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Weighing the costs and benefits of a college education

Sunday, April 1, 2012 | 4:59 p.m. CDT; updated 9:08 a.m. CDT, Monday, May 7, 2012

ROCHEPORT — Amanda Weyerich might not know she's part of a bigger trend, but consider this:

More than 30 percent of Americans have bachelor's degrees, according to new data released by the U.S. Census Bureau. But what is the value of that degree in today's (and tomorrow's) economy?

The Washington Post reported that the data revealed a two-year associate's degree in engineering yielded $4,257 in monthly earnings in 2009, compared with $4,000 for a four-year bachelor's degree in the liberal arts and $3,417 for a bachelor's degree in education.

So what does that mean for young adults that have been told to attend a four-year university? A growing theory is that, for many, striving for a traditional college education may not be worth it — at least financially.  According to the census data, associate's degrees in science, technology, engineering and mathematics (STEM subjects) often bring a better paying job in today's market than bachelor's degrees in the humanities.

"So the point here," Kurt Bauman, chief of the Census Bureau's Education and Social Stratification Branch, said in a telephone news conference reported by the Post, "is that sometimes a subject a person has pursued is as important as how far they went in school."

What's a young adult to do? Take out a student loan to earn a bachelor's degree in the humanities, or study a STEM subject for less time, and possibly lower cost, and earn more? Which raises another fundamental question for young people today: Do you go to college to become a critical thinker and a more well-rounded person, or do you go to college to learn the skills necessary to get a job?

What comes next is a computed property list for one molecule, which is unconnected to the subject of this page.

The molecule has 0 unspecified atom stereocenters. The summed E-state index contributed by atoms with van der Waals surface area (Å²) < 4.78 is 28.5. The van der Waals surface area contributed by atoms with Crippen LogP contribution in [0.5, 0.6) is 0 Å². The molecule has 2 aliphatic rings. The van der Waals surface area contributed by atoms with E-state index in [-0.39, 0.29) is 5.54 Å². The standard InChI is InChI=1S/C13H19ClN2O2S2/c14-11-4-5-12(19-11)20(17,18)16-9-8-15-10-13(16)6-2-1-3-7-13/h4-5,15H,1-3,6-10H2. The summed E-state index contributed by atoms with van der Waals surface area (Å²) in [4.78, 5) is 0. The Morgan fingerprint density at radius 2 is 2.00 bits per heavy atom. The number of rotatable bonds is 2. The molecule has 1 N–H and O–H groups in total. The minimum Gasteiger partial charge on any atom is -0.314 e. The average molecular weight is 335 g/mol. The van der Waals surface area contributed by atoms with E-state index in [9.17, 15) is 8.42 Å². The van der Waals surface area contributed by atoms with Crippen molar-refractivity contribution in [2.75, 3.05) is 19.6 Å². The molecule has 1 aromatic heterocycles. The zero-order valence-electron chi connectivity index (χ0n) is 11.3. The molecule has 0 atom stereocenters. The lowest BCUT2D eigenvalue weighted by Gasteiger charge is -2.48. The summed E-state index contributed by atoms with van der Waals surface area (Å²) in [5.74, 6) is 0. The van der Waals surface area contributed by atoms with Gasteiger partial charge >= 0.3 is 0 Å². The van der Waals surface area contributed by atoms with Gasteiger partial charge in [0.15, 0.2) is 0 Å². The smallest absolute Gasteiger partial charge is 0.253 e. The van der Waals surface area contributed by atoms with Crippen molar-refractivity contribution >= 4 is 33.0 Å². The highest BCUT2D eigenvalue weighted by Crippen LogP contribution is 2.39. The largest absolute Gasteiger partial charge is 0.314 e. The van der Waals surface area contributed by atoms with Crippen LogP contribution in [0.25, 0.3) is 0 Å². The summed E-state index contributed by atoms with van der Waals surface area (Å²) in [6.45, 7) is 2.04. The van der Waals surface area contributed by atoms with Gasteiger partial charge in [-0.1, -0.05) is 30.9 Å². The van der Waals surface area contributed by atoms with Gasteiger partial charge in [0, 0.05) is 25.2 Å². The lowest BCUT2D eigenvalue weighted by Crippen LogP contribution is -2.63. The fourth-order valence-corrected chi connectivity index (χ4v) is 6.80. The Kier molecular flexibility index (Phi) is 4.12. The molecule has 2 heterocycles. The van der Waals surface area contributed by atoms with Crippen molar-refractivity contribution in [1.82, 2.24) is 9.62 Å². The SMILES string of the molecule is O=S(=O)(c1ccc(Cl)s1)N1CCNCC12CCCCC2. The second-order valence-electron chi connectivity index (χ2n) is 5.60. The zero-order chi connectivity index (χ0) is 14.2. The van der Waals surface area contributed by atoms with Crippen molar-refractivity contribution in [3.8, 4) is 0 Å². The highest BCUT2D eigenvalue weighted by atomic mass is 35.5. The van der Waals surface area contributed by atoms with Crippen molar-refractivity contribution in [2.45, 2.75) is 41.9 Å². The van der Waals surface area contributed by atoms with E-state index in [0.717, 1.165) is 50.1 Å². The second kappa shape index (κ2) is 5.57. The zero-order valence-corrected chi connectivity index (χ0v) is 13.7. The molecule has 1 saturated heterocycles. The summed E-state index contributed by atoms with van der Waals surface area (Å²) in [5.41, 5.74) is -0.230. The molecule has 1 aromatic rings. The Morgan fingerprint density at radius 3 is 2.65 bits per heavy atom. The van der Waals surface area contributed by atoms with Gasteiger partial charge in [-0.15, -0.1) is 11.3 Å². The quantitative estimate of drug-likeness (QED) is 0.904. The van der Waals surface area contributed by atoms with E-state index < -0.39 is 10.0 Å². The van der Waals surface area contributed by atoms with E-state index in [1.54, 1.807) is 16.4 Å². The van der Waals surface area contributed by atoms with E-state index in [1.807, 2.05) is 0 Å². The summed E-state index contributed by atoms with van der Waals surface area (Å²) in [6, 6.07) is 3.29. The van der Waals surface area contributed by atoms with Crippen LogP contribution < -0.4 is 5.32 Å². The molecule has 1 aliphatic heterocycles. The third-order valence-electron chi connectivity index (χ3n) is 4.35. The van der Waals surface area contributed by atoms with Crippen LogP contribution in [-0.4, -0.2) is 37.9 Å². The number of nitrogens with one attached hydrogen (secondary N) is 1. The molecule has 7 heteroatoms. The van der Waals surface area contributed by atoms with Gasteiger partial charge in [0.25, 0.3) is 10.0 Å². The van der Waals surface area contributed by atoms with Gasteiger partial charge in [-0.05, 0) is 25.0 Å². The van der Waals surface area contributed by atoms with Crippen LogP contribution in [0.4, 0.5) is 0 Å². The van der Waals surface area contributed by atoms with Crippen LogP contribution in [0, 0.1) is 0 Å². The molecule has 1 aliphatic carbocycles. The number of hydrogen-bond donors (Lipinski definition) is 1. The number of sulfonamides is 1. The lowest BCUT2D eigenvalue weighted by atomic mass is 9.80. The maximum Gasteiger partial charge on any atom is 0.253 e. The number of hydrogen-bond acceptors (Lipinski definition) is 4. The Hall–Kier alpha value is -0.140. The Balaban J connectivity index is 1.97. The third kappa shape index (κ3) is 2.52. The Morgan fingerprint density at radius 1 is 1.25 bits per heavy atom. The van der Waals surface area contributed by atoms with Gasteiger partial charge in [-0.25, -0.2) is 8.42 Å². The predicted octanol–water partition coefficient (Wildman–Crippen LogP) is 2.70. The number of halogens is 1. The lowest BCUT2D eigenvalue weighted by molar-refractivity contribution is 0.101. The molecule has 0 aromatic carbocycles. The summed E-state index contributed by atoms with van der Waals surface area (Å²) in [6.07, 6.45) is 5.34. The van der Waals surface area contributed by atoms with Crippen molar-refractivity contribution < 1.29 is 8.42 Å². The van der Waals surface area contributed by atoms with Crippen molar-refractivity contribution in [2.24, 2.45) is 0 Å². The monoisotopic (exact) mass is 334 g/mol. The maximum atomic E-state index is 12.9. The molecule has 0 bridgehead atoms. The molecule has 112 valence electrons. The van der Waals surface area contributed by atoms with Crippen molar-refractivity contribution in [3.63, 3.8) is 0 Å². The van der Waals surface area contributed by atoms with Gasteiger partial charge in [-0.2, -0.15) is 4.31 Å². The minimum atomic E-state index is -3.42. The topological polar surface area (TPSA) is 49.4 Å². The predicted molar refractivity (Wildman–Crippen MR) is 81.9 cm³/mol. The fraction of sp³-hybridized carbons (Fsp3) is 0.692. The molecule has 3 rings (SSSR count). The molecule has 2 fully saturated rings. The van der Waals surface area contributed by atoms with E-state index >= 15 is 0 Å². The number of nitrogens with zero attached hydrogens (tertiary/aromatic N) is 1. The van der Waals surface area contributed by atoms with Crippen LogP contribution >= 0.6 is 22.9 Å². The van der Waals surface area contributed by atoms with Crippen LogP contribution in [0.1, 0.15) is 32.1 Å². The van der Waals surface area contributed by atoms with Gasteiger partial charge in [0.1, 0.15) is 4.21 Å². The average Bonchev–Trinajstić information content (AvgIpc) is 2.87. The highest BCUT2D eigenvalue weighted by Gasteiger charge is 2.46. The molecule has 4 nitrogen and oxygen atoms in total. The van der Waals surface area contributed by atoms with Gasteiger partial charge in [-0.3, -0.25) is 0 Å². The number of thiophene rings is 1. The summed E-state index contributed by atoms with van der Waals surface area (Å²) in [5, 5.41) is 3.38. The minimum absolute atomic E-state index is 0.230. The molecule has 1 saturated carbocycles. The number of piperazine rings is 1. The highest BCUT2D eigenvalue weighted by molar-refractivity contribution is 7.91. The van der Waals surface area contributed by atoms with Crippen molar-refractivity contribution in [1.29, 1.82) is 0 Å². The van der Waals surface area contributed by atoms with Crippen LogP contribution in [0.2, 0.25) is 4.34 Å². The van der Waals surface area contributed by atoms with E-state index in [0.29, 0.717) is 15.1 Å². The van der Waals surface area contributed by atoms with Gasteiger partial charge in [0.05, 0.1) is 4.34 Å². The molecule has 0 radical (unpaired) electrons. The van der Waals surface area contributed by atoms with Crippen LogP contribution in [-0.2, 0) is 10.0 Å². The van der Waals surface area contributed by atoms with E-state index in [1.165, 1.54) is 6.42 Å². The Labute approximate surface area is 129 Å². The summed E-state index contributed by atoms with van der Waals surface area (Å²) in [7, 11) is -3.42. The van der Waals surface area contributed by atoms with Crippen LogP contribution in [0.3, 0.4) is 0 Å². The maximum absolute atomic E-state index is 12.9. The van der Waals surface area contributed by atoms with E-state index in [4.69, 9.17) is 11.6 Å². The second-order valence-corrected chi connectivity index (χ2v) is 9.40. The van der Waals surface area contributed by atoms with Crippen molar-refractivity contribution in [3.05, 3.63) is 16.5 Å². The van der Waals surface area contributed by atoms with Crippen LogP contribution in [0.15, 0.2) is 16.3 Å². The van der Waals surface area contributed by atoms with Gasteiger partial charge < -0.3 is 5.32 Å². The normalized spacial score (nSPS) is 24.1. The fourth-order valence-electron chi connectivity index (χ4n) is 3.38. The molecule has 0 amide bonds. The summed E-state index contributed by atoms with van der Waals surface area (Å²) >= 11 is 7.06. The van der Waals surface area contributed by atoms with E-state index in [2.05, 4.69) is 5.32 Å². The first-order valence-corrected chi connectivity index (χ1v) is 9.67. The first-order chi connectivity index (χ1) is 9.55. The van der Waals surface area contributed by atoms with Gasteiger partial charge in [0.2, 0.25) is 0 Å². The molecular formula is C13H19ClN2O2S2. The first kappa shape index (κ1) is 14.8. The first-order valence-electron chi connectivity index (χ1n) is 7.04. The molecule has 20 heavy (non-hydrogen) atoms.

That brings me back to Amanda Weyerich, who I met when I visited Rocheport, a tiny antiquing and tourist town of about 200 just to the west of Columbia. Weyerich, 28, is one of the few young adults living there.  She had married when she was 18 and had her first child at 19. When she got divorced, she was attending Missouri State University, working full time and trying to raise her daughter. "And I felt like you stretch yourself too thin, and you can't do any of it well. It's practically impossible," Weyerich said.

The prospect of making more money — and making it faster— led her to halt her studies at Missouri State University and enroll in the surgical technology program at South Central Career Center. She took this route not out of some great passion, but "because you make a decent amount of money for two years of school."

"It was all about the money— and it was easy," Weyerich explained. "I had a baby, I was on my own and what do you do?"

Weyerich had to prioritize.

Weyerich has since remarried and primarily works as a homemaker while she works one day a week as a surgical technologist. Weyerich's husband works full time as a nurse at University Hospital in Columbia. Now the pragmatic mother of three, she hasn't given up on her own dreams. She says she wants to go back to school for an advanced degree in religion and anthropology, and to travel.

This story is part of the American Next, a special project exploring the hopes, fears and changing expectations of Missouri's next generation in challenging times.


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